Yesterday, I received a question about the use of the words “play” and “playfulness”, which reminds me of some concerns I’ve been struggling with myself:
I was wondering if you have any (bad) experience in using the word play and playfulness.
I thought I might as well share my answer here, as I’m sure more people are considering these things:
It’s a good question, however, about the way “play” and “playfulness” can be perceived.
I’ve definitely met (and continue to meet) people who think play is not for them and mostly for children. They’ve never considered the potential impact of play or the huge ramifications of playfulness as a way of living and working.
Hence, I think it *can* turn some people away, but I also think it depends a lot on the way it’s framed and the context it’s situated in. Since I’ve started talking mostly about playfulness as a goal in itself rather than play as an activity, I think I’ve met more people, who understand and who take it seriously.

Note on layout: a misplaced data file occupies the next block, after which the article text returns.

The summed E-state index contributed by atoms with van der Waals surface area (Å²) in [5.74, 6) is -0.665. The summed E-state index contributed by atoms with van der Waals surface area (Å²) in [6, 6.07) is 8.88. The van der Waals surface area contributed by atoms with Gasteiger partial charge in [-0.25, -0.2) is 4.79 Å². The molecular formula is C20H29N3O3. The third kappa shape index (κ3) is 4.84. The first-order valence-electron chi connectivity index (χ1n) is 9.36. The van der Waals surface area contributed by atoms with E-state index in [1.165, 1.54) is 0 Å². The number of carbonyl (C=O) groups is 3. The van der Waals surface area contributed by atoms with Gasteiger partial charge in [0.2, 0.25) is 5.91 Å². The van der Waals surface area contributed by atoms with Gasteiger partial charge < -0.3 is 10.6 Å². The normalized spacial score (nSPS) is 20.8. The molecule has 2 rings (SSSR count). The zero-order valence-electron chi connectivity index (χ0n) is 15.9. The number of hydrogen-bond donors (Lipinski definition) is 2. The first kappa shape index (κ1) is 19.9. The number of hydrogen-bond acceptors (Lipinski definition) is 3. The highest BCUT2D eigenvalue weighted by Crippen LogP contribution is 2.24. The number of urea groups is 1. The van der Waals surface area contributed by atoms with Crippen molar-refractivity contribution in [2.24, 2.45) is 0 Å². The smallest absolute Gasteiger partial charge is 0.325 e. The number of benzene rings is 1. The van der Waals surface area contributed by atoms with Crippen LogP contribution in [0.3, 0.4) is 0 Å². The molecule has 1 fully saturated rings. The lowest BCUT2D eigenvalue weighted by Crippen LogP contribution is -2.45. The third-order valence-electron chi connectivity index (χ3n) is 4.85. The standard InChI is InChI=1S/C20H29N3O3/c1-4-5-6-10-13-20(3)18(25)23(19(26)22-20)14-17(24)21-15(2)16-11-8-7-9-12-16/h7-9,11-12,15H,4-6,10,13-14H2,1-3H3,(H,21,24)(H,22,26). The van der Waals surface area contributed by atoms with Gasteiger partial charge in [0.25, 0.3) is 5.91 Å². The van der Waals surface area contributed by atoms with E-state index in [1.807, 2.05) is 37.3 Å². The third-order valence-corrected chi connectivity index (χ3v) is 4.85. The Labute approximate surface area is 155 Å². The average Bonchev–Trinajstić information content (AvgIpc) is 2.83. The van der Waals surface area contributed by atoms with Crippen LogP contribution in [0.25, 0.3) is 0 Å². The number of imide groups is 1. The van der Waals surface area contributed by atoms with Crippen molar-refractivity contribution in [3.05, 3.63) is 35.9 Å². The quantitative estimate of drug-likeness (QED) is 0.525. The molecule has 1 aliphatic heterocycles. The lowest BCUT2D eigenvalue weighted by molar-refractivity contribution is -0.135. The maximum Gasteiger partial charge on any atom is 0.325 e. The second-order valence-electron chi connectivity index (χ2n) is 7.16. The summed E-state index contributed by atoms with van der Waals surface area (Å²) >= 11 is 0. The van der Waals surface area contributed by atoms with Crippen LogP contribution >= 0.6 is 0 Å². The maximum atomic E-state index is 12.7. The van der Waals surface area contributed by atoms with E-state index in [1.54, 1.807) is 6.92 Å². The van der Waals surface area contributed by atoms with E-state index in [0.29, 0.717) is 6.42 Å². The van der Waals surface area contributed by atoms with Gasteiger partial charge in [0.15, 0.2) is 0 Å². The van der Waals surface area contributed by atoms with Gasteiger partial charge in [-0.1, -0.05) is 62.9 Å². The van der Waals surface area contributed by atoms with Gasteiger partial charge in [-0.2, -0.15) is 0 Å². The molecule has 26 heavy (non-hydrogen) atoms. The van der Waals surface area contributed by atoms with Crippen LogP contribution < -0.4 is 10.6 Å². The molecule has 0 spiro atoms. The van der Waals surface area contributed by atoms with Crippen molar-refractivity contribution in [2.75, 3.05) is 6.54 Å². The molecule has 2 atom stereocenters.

I mean, most people understand that we probably need to do things differently to navigate this chaotic world, to stay relevant and, most importantly, perhaps, to stay sane. If playfulness is framed as part of the solution to those challenges, it may get harder to ignore (with emphasis on “maybe” 🙂 ).
I think you saw my post from the Next Library conference, where I presented these ideas. Maybe you also saw my post about the PhD-application I just recently sent off. In that, I propose the above hypothesis – that playfulness may be linked to “global citizenship” and, in turn, to becoming a person capable of living, navigating and maybe even improving the world.
To sum up: if you succeed in framing playfulness as a trait or something central to our success, it’s way, way harder to ignore even though they might think “play” is for children.
That’s what I answered.
I’m not afraid of using the words, but I’m aware some people stop listening the second I mention play.
I’ve consciously decided that these words are too important to dress them up as something else. I’d rather try to paint a clearer picture of the huge importance of play than disguise play in a more “serious” language.
It doesn’t get much more serious than play.